2018 ASCO: Phase III SANDPIPER Trial Evaluates Taselisib Plus Fulvestrant in Advanced Breast Cancer

Key Points

  • Women who received taselisib and fulvestrant had a 30% lower chance of cancer worsening than those who received fulvestrant and placebo.
  • Taselisib extended the time until the cancer worsened by a median of 2 months (7.4 months with taselisib/fulvestrant vs 5.4 months with fulvestrant/placebo).
  • The response rate to treatment was more than doubled when taselisib was added (28% vs 11.9%).

In a phase III clinical trial, the investigational PI3K inhibitor taselisib combined with standard hormone therapy fulvestrant (Faslodex) halted the growth of advanced breast cancer growth by 2 months longer than hormone therapy alone. In addition, the novel combination decreased the chance of cancer worsening by 30%. The study was featured in a press briefing today and will be presented by Baselga et al at the 2018 ASCO Annual Meeting (Abstract LBA1006).

Taselisib targets a common genetic abnormality in breast cancer—PIK3CA gene mutation—and is the first and most potent treatment in a relatively new class of PI3K inhibitors, according to the authors. It is the first drug that specifically blocks the PI3K-alpha protein, which is mutated in estrogen receptor–positive breast cancers. Taselisib has also shown promising clinical benefit in early trials of patients with head and neck cancer and certain gynecologic cancers.

“About 40% of all patients with advanced estrogen receptor–positive breast cancer have PIK3CA mutations, which means they could benefit from taselisib,” said lead author José Baselga, MD, PhD, FASCO, Physician-in-Chief at Memorial Sloan Kettering Cancer Center. “Our findings are proof that targeting this pathway in breast cancer is effective. However, the benefit to patients was more modest than we had hoped for, and there is a risk of considerable side effects with the addition of taselisib.”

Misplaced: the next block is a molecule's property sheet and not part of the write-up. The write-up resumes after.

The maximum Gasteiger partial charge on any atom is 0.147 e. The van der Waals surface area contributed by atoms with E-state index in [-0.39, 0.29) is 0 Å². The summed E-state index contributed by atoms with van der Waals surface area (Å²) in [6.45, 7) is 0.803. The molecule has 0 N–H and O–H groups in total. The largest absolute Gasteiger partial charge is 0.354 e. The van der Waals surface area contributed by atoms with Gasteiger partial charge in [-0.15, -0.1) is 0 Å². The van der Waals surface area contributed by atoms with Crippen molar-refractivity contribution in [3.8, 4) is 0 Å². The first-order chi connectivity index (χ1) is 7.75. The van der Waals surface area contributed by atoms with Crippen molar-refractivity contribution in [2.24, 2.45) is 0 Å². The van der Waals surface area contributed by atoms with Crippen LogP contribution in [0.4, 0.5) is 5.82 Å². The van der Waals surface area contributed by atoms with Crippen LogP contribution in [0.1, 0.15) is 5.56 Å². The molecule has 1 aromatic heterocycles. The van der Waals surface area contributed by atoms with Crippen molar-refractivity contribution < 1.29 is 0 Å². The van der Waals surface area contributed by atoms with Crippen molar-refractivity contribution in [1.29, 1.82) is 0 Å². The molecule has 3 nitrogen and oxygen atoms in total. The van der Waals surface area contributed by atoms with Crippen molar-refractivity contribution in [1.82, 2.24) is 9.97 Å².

Trial Details

The SANDPIPER trial is the first and largest phase III clinical trial of taselisib, according to the authors. The study enrolled 516 postmenopausal women with locally advanced or metastatic estrogen receptor–positive, HER2-negative metastatic breast cancer that worsened or recurred despite initial hormone treatment with aromatase inhibitors. Women were randomly assigned to receive fulvestrant and placebo (176 women) or fulvestrant and taselisib (340 women).

Women who received taselisib and fulvestrant had a 30% lower chance of cancer worsening than those who received fulvestrant and a placebo, and taselisib extended the time until the cancer worsened by a median of 2 months (7.4 months with taselisib/fulvestrant vs 5.4 months with fulvestrant/placebo). The response rate to treatment was more than doubled when taselisib was added (28% vs 11.9%). Overall survival data are not yet available.

The most common severe side effects for patients who received taselisib were diarrhea, hyperglycemia, and colitis. Due to side effects, 17% of women who received taselisib stopped treatment early, compared to only 2% of those who did not receive the targeted therapy.

Next Steps

When researchers looked at outcomes by geographic area, they noted that taselisib provided more benefit to study participants who received treatment in North America and Europe, where cancer worsening was delayed by a median of 3.5 months (7.9 with taselisib/fulvestrant vs 4.5 months with fulvestrant/placebo). In other countries including Eastern Europe and Latin America, taselisib appeared to provide very little or no added benefit. More research is needed understand the reasons for this discrepancy.

Commentary

“We now know that it’s possible to target this common breast cancer mutation, and it’s heartening to see that a new therapy can provide some benefits to women with advanced breast cancer. However, because the treatment has side effects, doctors will have to weigh its benefits and risks with their patients,” said ASCO Expert Harold Burstein, MD, PhD, FASCO.

This study received funding from F. Hoffmann-La Roche Ltd.

The content in this post has not been reviewed by the American Society of Clinical Oncology, Inc. (ASCO®) and does not necessarily reflect the ideas and opinions of ASCO®.


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